Historical context of the life of Jesus Christ

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Historical background to the life of Jesus

The patriarch Abraham’s covenant with God made the Jewish people a called people, destined to receive spiritual tidings and spread it among the Gentiles. All that they had to do was to upkeep the Laws of God. This upkeep guaranteed continued earthly and spiritual success. Through a succession of prophets, they were always reminded of their great destiny: among them a Messiah was to be born who would free the world.

The sufferings engendered by the captivity in Egypt kept the flame of the longing for God pure and allowed the Jewish people to outstrip all other races in their spiritual development and recognitions. Through Moses, and when the time was right, they were given the Ten Commandments and eventually led into the Promised Land by Joshua.There, they were meant to put into effect the full workings of the Laws of God as revealed in the Ten Commandments. They hardly kept these Commandments, however, and disaster followed.

First came leadership through the Judges followed by King David, and by his son Solomon. The moral fibre of the society deteriorated with the reign of Solomon with his concubines and the infusion of foreign customs through them. The worship of foreign idols made an appearance during this time and the consequences of this was not only the spiritual but also the earthly decline of the nation.

With Solomon’s death, the decline of the nation of Israel which had already begun was finally completed. The kingdom was split in 928BC and divided between his two sons: the kingdom of Israel itself and that of Judah. This split, with the inevitable weaknesses made both kingdoms open to attack and plunder by foreign powers.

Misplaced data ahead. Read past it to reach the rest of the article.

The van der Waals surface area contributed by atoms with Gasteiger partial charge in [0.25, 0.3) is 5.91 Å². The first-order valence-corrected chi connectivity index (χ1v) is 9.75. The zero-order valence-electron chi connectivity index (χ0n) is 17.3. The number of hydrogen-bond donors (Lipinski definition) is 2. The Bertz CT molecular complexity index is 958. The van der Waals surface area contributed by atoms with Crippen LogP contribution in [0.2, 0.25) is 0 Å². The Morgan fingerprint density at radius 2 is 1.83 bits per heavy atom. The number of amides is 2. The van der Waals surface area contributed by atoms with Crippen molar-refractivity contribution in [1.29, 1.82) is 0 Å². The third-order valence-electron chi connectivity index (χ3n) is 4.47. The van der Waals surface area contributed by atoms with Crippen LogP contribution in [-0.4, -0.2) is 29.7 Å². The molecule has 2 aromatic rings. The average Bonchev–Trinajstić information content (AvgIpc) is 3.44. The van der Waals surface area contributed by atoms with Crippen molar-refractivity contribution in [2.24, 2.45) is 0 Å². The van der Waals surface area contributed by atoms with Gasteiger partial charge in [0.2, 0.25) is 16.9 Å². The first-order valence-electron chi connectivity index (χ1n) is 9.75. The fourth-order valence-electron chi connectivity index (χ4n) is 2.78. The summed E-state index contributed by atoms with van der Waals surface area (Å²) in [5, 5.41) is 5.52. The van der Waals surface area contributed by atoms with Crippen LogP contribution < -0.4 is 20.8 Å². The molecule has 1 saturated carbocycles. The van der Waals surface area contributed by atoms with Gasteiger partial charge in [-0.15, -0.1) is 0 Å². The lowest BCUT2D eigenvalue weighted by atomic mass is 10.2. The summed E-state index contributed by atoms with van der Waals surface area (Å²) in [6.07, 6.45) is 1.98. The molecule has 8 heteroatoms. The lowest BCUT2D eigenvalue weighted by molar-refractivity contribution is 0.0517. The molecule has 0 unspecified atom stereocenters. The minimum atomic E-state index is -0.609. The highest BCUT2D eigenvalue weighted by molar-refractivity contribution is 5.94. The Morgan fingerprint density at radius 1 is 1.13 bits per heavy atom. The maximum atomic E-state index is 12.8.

As is often the fate of weak nations in those times, Israel was attacked and defeated by the Assyrians in 722BC, whereas Judah had since become a vassal state to the same Assyrians. The status of Judah did not last for long as it came under the dominion of the Babylonians in 587BC. This conquer was followed by extensive depopulations, deportations and exile in what has become popularly known as the Babylonian exile and captivity. The Temple of Solomon was destroyed and thus ended the so-called First Temple period of Jewish history.

The Israelites were kept in Babylon for about 50 years until their captors were themselves defeated by the Persians in 539BC. The Persian king Cyrus the Great was very benevolent and allowed the Jews to return to their country. Thus started the first wave of returnees from exile. They were also allowed religious autonomy and in the space of a few years, the first returnees, in concert with those who had stayed behind in Israel rebuilt the Jerusalem Temple, thereby marking the beginning of the Second Temple period.

First under the leadership of Ezra, and then Nehemiah, the Pentateuch was canonised, several religious reforms were introduced and the lives of the Israelites were rededicated to the worship of God. The office of High Priest was created, which office came to play a pivotal role in the lives of Israelites until the Romans came. The occupier of this office was the de-facto head of state of Israel. It could be argued that the creation of this office, while it was very crucial that it be created, led directly to the further moral decline of the Israelite leadership, as we shall see.

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